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BOOKS: Infinite Guest

Thursday, March 5th, 2015

David Foster Wallace by Tommaso Pincio

Artwork by TOMMASO PINCIO

If David Foster Wallace were alive today, would the famously introverted author be flattered to see himself on the big screen, or horrified at the commodification of his very identity? James Ponsoldt’s new film The End of the Tour recreates five days that the late author David Foster Wallace spent traveling around the Midwest with Rolling Stone Magazine writer David Lipsky around 1996, shortly after Wallace’s critically acclaimed novel Infinite Jest was published. In the film, the two men have a number of philosophical conversations about writing, life, sex, and fame — kind of like if My Dinner With Andre was set inside a rental car instead of at a restaurant table. The film was produced by A24 and DirecTV, and it recently premiered at the Sundance Film LIPSKY BOOKFestival where it received mostly favorable reviews. There has been much discussion about the casting choices of Jason Segel as Wallace and Jesse Eisenberg as David Lipsky. The knock on Segel, who is best known for his roles in baudy, populist comedies, is that he’s just not a serious enough actor to play the highly intellectual Wallace. Similar doubts were expressed about Eisenberg playing Lipsky. However, critics who’ve seen the film report that the actors’ portrayals are respectful and authentic, and in interviews Segel has demonstrated a solid grasp of Wallace’s work.There has been some controversy surrounding the film, since both Wallace’s former editor and his family say that that Wallace would have never signed off on the project. Meanwhile, director James Ponsoldt and writer Donald Margulies have said that they hope the film will lead the uninitiated to Wallace’s work. It seems The End of the Tour has indeed sparked new discussions about Infinite Jest as well as his other works. The filmmakers stress, however, that they are merely focusing on Lipsky’s five days spent touring with Wallace and that the film is far from a comprehensive look at his life and work. The End Of The Tour will be released some time in 2015, although an exact release date was yet to be determined as of press time. – EMMA BAILEY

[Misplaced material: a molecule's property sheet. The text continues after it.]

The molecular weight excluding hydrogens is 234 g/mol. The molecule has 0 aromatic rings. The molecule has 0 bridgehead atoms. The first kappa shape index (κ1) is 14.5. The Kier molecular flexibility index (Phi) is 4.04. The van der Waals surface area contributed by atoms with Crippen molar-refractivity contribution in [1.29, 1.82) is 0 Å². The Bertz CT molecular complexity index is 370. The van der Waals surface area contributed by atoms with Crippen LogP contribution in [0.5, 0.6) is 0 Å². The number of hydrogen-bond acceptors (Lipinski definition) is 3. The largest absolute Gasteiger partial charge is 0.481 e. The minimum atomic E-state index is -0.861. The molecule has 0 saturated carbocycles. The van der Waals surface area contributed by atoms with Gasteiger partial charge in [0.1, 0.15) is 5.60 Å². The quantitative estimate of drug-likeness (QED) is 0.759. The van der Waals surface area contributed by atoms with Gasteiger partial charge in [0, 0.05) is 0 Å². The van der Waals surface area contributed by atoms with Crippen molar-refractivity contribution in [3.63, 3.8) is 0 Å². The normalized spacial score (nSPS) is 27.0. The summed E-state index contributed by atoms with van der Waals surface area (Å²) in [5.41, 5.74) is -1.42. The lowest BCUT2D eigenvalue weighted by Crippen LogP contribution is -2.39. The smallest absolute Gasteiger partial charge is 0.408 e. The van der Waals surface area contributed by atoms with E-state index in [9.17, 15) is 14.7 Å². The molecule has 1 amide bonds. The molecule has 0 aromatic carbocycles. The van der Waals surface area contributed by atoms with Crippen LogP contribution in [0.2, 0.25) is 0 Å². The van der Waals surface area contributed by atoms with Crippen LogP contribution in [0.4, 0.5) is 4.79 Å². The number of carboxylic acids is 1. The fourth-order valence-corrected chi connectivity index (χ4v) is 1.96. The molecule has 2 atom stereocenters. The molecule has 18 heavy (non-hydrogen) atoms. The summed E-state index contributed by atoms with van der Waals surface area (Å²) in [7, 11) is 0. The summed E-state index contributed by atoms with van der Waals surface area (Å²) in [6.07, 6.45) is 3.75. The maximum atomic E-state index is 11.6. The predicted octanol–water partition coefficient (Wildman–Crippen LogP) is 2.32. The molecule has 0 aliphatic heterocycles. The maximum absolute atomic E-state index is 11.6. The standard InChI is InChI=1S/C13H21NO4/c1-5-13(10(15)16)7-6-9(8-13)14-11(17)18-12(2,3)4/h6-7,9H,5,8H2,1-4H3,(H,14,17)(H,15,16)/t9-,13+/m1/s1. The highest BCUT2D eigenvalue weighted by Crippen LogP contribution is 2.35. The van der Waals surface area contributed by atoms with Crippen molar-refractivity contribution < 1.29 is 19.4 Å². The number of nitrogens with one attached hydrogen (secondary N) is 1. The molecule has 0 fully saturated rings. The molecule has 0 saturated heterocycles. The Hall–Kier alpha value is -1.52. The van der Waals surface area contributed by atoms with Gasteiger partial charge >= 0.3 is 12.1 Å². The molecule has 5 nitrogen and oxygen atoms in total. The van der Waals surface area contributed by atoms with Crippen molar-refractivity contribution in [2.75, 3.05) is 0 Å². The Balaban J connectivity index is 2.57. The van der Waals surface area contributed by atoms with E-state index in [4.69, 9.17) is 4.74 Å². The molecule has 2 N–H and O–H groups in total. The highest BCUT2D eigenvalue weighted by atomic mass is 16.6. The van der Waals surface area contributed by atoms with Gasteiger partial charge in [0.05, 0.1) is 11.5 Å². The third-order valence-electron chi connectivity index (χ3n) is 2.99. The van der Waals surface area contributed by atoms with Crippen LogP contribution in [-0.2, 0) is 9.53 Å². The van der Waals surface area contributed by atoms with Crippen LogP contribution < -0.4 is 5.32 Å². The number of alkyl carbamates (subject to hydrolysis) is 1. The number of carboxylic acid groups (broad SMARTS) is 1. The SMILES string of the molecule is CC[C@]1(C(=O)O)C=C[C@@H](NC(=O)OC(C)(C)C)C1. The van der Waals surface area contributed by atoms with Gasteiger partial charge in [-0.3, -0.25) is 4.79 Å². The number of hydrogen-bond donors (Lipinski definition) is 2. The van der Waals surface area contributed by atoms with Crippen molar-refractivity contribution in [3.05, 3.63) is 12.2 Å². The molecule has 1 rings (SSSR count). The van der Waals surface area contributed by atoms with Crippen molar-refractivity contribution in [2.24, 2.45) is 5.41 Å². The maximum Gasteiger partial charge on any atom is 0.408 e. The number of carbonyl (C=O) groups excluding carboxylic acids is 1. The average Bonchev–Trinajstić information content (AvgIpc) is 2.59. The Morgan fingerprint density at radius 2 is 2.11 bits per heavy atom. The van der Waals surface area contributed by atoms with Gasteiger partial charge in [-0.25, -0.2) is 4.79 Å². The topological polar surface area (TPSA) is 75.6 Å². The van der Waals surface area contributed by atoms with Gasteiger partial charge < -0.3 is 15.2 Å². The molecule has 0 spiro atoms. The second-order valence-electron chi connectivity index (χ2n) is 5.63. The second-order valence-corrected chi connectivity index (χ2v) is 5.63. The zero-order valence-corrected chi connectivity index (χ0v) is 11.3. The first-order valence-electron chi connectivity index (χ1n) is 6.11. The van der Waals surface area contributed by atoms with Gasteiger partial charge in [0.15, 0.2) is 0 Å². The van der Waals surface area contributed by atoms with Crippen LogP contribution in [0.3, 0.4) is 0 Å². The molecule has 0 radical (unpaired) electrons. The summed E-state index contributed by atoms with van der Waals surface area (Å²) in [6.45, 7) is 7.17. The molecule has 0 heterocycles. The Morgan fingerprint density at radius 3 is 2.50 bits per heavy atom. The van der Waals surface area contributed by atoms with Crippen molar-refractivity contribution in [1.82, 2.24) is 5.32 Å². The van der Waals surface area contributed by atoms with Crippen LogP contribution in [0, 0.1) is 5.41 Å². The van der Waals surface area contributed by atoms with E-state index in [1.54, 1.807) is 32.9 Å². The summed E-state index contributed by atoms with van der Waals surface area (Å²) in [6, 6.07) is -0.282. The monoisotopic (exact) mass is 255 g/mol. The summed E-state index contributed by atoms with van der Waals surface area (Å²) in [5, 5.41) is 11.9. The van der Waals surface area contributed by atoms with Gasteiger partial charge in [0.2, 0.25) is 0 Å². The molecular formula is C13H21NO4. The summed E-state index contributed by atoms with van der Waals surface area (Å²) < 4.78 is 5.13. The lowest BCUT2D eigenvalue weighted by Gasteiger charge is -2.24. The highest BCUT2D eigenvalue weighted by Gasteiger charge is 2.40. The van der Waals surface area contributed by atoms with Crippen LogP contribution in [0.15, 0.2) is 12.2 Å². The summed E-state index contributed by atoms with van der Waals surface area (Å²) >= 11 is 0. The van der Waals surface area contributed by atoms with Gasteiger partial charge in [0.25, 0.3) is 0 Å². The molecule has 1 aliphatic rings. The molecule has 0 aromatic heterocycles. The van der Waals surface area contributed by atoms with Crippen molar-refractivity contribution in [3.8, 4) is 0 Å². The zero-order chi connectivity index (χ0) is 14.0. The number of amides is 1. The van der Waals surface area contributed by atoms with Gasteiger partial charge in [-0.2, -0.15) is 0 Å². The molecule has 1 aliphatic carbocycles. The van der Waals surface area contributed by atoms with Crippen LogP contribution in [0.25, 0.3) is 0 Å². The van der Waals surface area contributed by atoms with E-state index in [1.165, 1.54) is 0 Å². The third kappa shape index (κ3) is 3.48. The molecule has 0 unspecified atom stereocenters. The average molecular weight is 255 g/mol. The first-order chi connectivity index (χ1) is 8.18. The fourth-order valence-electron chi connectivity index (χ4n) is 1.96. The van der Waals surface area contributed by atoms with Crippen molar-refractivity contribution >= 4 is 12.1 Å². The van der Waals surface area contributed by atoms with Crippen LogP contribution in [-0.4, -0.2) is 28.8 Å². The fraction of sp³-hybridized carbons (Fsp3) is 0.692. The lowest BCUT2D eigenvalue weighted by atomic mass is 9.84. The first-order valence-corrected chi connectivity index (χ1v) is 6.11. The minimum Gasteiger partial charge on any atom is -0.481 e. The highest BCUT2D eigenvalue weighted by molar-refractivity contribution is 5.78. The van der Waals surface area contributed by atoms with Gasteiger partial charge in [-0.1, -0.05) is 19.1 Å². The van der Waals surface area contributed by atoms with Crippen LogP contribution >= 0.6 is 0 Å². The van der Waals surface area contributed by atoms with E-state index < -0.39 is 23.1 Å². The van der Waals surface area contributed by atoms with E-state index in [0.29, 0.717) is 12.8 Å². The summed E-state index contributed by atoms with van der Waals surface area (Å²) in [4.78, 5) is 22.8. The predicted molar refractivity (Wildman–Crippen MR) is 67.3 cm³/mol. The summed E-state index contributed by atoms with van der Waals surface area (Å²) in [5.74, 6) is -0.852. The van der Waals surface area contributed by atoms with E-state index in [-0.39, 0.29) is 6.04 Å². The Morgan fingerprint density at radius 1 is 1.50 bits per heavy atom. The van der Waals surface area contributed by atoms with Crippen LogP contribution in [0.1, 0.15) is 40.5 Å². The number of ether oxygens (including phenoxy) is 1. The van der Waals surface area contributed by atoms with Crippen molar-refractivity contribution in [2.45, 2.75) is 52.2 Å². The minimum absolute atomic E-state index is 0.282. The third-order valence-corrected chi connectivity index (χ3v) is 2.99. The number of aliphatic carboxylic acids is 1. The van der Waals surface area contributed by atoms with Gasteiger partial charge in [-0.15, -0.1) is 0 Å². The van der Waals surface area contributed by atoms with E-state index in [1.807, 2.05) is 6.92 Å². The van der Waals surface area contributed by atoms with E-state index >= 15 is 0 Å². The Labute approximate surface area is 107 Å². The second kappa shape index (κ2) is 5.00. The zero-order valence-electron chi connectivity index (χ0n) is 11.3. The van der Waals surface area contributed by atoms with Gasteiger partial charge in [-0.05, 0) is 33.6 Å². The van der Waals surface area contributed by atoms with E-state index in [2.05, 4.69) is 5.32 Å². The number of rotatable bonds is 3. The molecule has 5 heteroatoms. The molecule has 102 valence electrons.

ESQUIRE: The last work of fiction by the greatest American writer of my generation is an incomplete and weirdly fractured pseudo memoir about the United States tax code and several employees of the Internal Revenue Service. The work is frustratingly difficult in places. It’s potholed throughout by narrative false starts and dead ends. Characters the-pale-kingappear without introduction and disappear without cause. I often found myself putting the novel down, and I didn’t always want to pick it up again. Then I did. Because The Pale King, an unfinished manuscript that will be published this month by Little, Brown, is one of the saddest and most lovely books I’ve ever read. This sadness, of course, has something (or probably a lot) to do with David Foster Wallace’s suicide by hanging in 2008. With lots of exceptions, killing yourself is a bad idea. It’s a particularly bad idea for writers. First, you run the risk of turning all your prior efforts into one long suicide note. What’s worse, especially if you’re a writer as beloved as Wallace, is that you may be turned into some kind of icon. And, as D.F.W. himself once wrote, “to make someone an icon is to make him an abstraction, and abstractions are incapable of vital communication with living people.” MORE

NEWSWEEK:  Since the arrival of The Pale King, Wallace’s estate and Pietsch have published several books: This Is Water, the philosophical and quietly rousing commencement address Wallace gave at Kenyon College in 2005; Signifying Rappers, the superannuated but amusing pop-culture treatise he wrote about hip-hop with his college friend Mark Costello; Both Flesh and Not, a collection of lesser-known essays; Fate, Time, and Language: An Essay on Free Will, a discussion of the philosopher Richard Taylor written when Wallace was in college, where he studied literature and philosophy